Germany gets it wrong, then gets it right

Both Nigeria and Algeria gave everything they had to France and Germany in their round of 16 matches, making both European powerhouses look mortal. But in the end, both European teams advanced.

Here’s what happened on Monday at the 2014 FIFA World Cup in Brazil, in case you missed it…

The results

Read match reports: France 2, Nigeria 0 in Brasilia || Germany 2, Algeria 1 in Porto Alegre

Thoughts on the day

Blown calls, and blown plays: Nigeria heads home with heads held high, while also feeling aggrieved over its demise against France. The Super Eagles put on a valiant display in Brasilia, at times their speed and skill proving to be too much for the French to handle. They could have easily had a few game-changing calls go their way. The first was a clear-as-day penalty decision against Patrice Evra for his rugby tackle on Peter Odemwingie inside the box that wasn’t made by the officials. This came minutes after Olivier Giroud aimed an elbow at John Obi Mikel in another incident unspotted by the referee. Then early in the second half, Blaise Matuidi went in hard at Ogenyi Onazi ankle, a dangerous foul that earned him a yellow card when it should have been a red. Three blown calls that could have swung the momentum and the game firmly in the Africans’ favour—no wonder the Super Eagles were bitter about the officiating.

At the same time Nigeria was its worst enemy. Vincent Enyeama was brilliant on the day, the Nigerian shot stopper coming up with the best goalkeeping performance of this tournament. Enyeama made a number of fantastic saves to thwart the French and keep his team in the contest. But he flapped at a Mathieu Valbuena corner kick floated deep into the box, leaving the Nigerian net untended. The ball fell kindly to Paul Pogba, who scored on a simple header with Enyeama out of position to give Les Bleus the lead in the 79th minute. Moments late, the Nigerian defence was caught napping and totally unprepared to contend with another corner kick. France took full advantage and quickly worked the ball deep into the box where Antoine Griezmann’s attempt deflected off Joseph Yobo and trickled past a helpless Enyeama. After the game, Nigerian coach Stephen Keshi had some choice words for the officials. Understandable, but it conveniently absolves his players of responsibility, and they were ultimately responsible.

Germany gets it wrong, then gets it right: Maybe Pep Guardiola is to blame. The Spanish manager had great success deploying Philipp Lahm, one of the best fullbacks in soccer, in central midfield this past Bundesliga campaign. Lahm is Germany’s best player, so on the one hand it makes sense that manager Joachim Low used him in central midfield, a key position, against Algeria. But given Germany’s midfield depth and relative weakness in defence (even more pronounced with Mats Hummels out injured), Lahm should have started at his natural right fullback spot from the start, with Sami Khedira in central midfield. Algeria took full advantage, with Islam Slimani using his pace to get behind Germany’s back line. The German defence was exposed in the opening half, as goalkeeper Manuel Neuer rushed off his line a number of times to play sweeper. Mario Gotze, meanwhile, offered very little in an advanced attacking role.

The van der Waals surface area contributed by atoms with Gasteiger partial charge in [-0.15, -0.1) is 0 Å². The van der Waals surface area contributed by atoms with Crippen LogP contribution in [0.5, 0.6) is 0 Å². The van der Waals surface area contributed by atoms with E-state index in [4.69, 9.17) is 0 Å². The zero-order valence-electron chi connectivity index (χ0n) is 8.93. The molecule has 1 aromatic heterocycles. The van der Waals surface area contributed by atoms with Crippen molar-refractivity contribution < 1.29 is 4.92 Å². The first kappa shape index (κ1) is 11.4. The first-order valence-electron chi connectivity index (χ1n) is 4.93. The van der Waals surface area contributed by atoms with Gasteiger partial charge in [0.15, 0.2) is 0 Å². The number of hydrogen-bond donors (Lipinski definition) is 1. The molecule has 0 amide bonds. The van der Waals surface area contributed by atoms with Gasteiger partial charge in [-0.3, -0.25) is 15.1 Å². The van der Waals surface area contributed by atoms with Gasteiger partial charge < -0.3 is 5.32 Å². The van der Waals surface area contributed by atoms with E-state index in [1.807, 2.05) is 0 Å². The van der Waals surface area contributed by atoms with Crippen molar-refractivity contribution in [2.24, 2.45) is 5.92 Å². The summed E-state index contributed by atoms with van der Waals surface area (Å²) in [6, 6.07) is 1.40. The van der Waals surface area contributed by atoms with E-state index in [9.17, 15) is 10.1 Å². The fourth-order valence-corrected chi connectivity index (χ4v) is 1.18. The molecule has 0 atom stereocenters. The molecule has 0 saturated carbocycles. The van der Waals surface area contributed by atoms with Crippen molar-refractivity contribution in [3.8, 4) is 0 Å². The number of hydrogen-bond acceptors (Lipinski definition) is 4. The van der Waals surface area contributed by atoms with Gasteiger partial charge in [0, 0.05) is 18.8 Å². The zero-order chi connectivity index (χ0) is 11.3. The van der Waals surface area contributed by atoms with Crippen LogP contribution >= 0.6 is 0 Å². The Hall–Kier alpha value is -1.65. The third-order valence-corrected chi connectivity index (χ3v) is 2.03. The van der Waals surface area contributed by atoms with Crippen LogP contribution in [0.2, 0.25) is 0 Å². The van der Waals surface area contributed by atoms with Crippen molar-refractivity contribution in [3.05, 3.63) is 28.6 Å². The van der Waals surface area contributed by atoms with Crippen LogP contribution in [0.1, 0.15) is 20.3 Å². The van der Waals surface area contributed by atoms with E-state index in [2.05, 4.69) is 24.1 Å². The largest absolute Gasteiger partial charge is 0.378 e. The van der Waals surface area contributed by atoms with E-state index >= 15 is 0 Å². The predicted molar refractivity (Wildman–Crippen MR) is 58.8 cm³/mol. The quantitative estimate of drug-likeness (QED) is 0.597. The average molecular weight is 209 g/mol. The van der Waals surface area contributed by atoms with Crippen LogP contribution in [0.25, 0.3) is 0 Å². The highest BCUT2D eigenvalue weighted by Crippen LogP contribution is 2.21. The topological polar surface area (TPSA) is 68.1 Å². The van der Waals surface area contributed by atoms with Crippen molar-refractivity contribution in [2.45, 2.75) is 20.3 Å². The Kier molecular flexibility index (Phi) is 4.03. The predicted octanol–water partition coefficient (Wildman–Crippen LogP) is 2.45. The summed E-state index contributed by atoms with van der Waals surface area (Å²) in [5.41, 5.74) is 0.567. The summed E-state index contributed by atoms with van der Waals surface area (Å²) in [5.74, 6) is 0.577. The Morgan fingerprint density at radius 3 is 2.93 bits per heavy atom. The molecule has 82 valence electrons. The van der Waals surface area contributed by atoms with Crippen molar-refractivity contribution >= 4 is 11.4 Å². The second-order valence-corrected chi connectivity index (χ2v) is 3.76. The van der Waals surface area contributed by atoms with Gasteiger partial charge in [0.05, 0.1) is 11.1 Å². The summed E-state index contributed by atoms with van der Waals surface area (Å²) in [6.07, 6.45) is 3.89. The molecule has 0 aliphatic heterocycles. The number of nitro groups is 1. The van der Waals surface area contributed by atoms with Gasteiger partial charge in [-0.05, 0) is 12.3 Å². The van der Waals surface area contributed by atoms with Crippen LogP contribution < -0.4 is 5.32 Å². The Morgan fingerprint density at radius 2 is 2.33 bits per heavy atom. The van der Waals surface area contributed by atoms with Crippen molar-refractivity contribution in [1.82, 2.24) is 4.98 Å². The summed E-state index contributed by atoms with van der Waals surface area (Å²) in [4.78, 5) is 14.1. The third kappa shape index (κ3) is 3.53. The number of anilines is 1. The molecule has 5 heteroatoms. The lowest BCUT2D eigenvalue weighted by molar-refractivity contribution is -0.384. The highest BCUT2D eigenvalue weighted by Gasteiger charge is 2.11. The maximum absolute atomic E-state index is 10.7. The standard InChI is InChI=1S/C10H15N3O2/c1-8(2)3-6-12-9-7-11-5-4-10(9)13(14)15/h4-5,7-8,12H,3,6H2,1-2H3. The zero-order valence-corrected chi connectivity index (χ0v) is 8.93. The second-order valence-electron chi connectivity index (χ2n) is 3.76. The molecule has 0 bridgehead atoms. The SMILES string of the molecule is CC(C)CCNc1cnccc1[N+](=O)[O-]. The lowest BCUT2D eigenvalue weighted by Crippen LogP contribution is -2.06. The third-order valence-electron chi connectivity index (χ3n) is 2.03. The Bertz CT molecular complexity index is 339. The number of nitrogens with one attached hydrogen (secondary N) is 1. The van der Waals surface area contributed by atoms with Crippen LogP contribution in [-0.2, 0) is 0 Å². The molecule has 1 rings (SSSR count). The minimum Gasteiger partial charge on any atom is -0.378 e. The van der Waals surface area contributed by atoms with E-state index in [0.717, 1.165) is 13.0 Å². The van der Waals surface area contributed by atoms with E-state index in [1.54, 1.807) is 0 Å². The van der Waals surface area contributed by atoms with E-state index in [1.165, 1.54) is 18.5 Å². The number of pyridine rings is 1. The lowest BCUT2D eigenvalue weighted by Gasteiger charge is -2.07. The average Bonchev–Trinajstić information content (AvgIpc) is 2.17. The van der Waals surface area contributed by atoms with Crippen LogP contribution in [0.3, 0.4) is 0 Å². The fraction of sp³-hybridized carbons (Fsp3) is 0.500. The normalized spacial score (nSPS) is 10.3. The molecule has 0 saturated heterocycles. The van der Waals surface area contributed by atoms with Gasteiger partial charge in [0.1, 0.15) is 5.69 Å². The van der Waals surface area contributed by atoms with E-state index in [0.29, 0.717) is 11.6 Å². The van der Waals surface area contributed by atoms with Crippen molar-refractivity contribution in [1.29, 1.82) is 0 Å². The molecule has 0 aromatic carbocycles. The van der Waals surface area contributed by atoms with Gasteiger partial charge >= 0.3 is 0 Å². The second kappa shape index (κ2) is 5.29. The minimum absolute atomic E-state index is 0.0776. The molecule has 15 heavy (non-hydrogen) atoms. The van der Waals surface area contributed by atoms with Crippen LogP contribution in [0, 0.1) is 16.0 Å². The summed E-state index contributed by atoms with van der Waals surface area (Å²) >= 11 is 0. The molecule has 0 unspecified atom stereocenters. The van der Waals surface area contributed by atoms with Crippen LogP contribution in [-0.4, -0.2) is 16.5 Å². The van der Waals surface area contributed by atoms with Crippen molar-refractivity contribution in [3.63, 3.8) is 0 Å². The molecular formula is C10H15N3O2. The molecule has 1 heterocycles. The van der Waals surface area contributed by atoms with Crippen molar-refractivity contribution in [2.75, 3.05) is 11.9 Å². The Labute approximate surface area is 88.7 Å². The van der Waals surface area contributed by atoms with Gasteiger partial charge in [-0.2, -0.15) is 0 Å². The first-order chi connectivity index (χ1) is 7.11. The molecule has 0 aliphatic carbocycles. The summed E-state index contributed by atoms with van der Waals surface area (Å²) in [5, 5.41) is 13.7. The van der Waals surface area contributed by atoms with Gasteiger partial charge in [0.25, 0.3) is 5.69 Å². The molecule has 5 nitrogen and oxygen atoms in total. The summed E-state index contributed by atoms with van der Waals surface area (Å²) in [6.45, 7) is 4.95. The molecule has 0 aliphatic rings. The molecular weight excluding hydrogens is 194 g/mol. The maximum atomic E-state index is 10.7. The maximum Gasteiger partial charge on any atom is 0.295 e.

Low addressed that at the start of the second half when he subbed in Andre Schurrle for Gotze. Schurrle’s direct style of play and runs instantly made Germany a more dangerous prospect going forward, and it was the Chelsea star’s goal off a lovely setup from Thomas Muller that ended the deadlock early in extra time. The Schurrle-Gotze swap was one turning point. The other came in the 70th minute when Khedira replaced Shkodran Mustafi, who proved to be a defensive liability. With Khedira now in central midfield and Lahm moved back into defence, the Germans had true balance and began to dominate the Algerians. Lahm offered the attack more width and solidity in the back, while Khedira ably protected the back four. But for a lack of finishing up front, Germany would have finished off the Africans in regulation time. No matter. They still got the job done—eventually—thanks in no small part to two key tactical moves from Low that tipped the balance in Germany’s favour.

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Stat of the day


Goal of the day

Early in extra time, the Germans worked the ball down the right channel with Thomas Muller sending a pass deep into the penalty area. At the same time, Andre Schurrle ran across the box to get on the end of Muller’s ball, and after beating his marker in the process, he dragged his foot back to score on a clever back heel.

Save of the day

Vincent Enyeama made a number of highlight reel saves against the French. But the Nigeria goalkeeper’s best effort came in the 22nd minute when Mathieu Valbeuna swung a beautiful ball from the right into the box. Paul Pogba hit a powerful volley, but Enyeama dove to his right to brilliantly palm away the Frenchman’s powerful strike.

Best moment of the day

When Thomas Muller tripped over his feet late in the game as Germany tried an over-elaborative free kick. Pure comedy gold.

He said it

“The ref is a human being, but a lot of mistakes were questionable. Giroud elbow, Pogba foot up … he decides what happens on the field. I’m not happy with the ref.”
– Stephen Keshi, Nigeria coach

Question of the day

Tweets of the day

Luis Suarez comes clean… sort of:


3 stars

1) Mathieu Valbuena: A number of French midfielders were outstanding. But Valbuena’s effort, marked by his great passing and superb.
2) Andre Schurrle: The Chelsea man transformed Germany’s front line when he came on as a sub to start the second half. He netted the winner in extra time and set up another.
3) Vincent Enyeama: Another outstanding effort from the Nigerian goalkeeper, who stood on his head at times.

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